Friday, 26 August 2011

A guide to reading up on Vatican II

"I had reason and occasion to educate myself about Vatican II during the past year and a half while working on a book, and I found it a tremendously affirming, stimulating, and inspiring exercise," writes Ken Trainor at US Catholic.

"With the 50th anniversary of the opening of Vatican II looming next year (October 11, 2012), everyone has just enough time to rediscover this long-ignored and/or taken-for-granted council.

"In fact, I urge all Catholics--conservative, moderate and progressive--to read up on this amazing convocation, called by many the most important religious event of the 20th century. I think you’ll find it has much to say to us still, not just in the documents themselves, but in the actions that produced those documents. There is much, much more to the story of Vatican II than the documents themselves, though more conservative Catholics will try to tell you otherwise," Trainor argues pointing to a list of valuable books for reading up on Vatican II.


One man's guide to reading on Vatican II (US Catholic)

Wednesday, 10 August 2011

Pope John's secretary recalls the 'four pillars' of Vatican II

Recalling the announcement of Vatican II by Pope John XXIII, Bishop Loris Capovilla, who was the pontiff's personal secretary, has outlined what he calls "the four pillars" of the Council.

“We know today more than ever who we are and where we are going (Lumen Gentium), what language we should speak and what message we should convey (Dei verbum), how much and how hard we should pray (Sacrosanctum concilium), what attitude we should adopt towards the problems and tragedies of contemporary humanity (Gaudium et spes),” Bishop Capovilla, 95, said on the 52nd anniversary of the announcement of the Council, CNA reports.

“These are the four pillars that sustain the building of renewed pastoral ministry and encourage us to listen to God’s voice, to speak to God as his children, and that oblige us to dialogue with all the components of the human family,” he concluded.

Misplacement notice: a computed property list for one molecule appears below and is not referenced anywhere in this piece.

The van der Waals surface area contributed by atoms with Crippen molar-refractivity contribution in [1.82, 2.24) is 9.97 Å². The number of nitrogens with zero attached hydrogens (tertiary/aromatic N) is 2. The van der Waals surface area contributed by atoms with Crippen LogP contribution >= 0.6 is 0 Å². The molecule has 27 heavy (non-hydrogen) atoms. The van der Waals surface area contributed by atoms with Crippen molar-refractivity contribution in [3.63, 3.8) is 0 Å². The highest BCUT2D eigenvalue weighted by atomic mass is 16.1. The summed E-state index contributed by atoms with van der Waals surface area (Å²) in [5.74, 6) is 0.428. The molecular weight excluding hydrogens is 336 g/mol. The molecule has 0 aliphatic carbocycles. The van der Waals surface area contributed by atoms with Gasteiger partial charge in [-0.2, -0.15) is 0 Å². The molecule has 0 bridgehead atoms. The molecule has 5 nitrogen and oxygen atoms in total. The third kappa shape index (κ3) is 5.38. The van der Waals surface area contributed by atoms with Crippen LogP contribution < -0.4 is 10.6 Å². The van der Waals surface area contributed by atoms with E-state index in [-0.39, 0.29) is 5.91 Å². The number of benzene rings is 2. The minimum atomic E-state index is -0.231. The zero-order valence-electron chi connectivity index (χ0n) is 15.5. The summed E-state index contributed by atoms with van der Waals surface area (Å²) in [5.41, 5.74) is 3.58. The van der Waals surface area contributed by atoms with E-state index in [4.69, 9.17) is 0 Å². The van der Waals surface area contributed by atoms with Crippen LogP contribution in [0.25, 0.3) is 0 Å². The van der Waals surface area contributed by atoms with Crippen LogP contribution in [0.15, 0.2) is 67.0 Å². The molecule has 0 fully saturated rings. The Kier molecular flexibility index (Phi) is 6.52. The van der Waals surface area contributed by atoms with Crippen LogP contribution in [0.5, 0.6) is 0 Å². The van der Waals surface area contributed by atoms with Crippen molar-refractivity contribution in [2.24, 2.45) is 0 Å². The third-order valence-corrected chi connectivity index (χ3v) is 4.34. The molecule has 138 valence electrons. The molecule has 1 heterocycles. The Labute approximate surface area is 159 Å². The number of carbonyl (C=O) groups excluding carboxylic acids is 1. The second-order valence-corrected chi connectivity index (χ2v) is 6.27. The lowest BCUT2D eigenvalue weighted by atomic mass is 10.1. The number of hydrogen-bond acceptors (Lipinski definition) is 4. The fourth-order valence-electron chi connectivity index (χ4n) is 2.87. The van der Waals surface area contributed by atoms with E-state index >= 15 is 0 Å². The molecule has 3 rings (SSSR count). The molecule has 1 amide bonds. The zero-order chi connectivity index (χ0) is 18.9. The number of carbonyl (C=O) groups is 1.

Bishop Loris Capovilla also described how the media announced the Council before Pope John had a chance to inform the cardinals, according to an article published Jan. 25 by L’Osservatore Romano.

He noted that the then-Vatican Secretary of State Cardinal Domenico Tardini, wrote the following on his calendar for Jan. 20, 1959: “Important audience. Yesterday afternoon His Holiness spent time in reflection and set in stone the agenda for his pontificate. He came up with three ideas: a Roman Synod, an Ecumenical Council (Vatican II) and an update of the Code of Canon Law. He wants to announce these three things next Sunday to the cardinals after the ceremony for the feast of St. Paul.”

Bishop Capovilla said on that Sunday, Jan. 25, 1959, the Pope got up and prayed, but after celebrating Mass, “He remained kneeling longer than usual.”

He then went to the ceremony for the feast of St Paul at the Basilica of St. Paul Outside the Walls. The ceremony ran longer than scheduled, and before he could announce the convening of Vatican II, the press embargo on the announcement expired. The council was then “broadcast by the media before the Pope could communicate it to the cardinals,” the article said.

The Pope still addressed the Roman Curia, “with trembling and a bit of excitement,” about his plans to hold “a twofold celebration: a diocesan synod for the city and an ecumenical council for the universal Church.”

Bishop Capovilla said the council was given three clear directives: to promote interior renewal among Catholics, to raise awareness among Christians of the reality of the Church and of the tasks she is charged with carrying out, and to call on bishops, with their priests and the laity, to assume responsibility for the salvation of all mankind.

The bishop said that 52 years after announcing the council and 46 years after its conclusion in 1965, four Popes have continually emphasized that it was “an event willed by God” and led by “an old man who rejuvenated the Church” at a time when many thought John XXIII was going to be a “transitional Pope.”

“If Vatican II has not yet achieved its goals, this means that our conversion is a task yet to be fulfilled,” he added.


Personal secretary of John XXIII recounts Vatican II announcement (Catholic News Agency)

Monday, 8 August 2011

What future for Vatican 2?